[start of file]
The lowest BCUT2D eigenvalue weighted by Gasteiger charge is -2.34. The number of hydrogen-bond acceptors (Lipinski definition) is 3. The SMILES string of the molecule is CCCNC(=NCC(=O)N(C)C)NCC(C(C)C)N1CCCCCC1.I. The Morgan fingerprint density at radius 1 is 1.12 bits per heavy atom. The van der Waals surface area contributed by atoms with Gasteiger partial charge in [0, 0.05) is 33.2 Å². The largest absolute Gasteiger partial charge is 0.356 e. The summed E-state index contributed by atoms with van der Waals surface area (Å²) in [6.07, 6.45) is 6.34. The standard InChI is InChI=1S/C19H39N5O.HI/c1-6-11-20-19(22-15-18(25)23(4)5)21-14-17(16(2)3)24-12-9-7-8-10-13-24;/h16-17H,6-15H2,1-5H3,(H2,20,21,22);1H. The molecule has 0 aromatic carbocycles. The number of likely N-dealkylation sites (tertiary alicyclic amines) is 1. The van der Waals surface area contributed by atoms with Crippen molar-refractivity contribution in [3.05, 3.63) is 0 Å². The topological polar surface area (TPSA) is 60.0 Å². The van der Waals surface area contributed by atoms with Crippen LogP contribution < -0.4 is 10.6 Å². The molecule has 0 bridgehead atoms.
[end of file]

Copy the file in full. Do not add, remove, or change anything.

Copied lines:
The lowest BCUT2D eigenvalue weighted by Gasteiger charge is -2.34. The number of hydrogen-bond acceptors (Lipinski definition) is 3. The SMILES string of the molecule is CCCNC(=NCC(=O)N(C)C)NCC(C(C)C)N1CCCCCC1.I. The Morgan fingerprint density at radius 1 is 1.12 bits per heavy atom. The van der Waals surface area contributed by atoms with Gasteiger partial charge in [0, 0.05) is 33.2 Å². The largest absolute Gasteiger partial charge is 0.356 e. The summed E-state index contributed by atoms with van der Waals surface area (Å²) in [6.07, 6.45) is 6.34. The standard InChI is InChI=1S/C19H39N5O.HI/c1-6-11-20-19(22-15-18(25)23(4)5)21-14-17(16(2)3)24-12-9-7-8-10-13-24;/h16-17H,6-15H2,1-5H3,(H2,20,21,22);1H. The molecule has 0 aromatic carbocycles. The number of likely N-dealkylation sites (tertiary alicyclic amines) is 1. The van der Waals surface area contributed by atoms with Crippen molar-refractivity contribution in [3.05, 3.63) is 0 Å². The topological polar surface area (TPSA) is 60.0 Å². The van der Waals surface area contributed by atoms with Crippen LogP contribution < -0.4 is 10.6 Å². The molecule has 0 bridgehead atoms.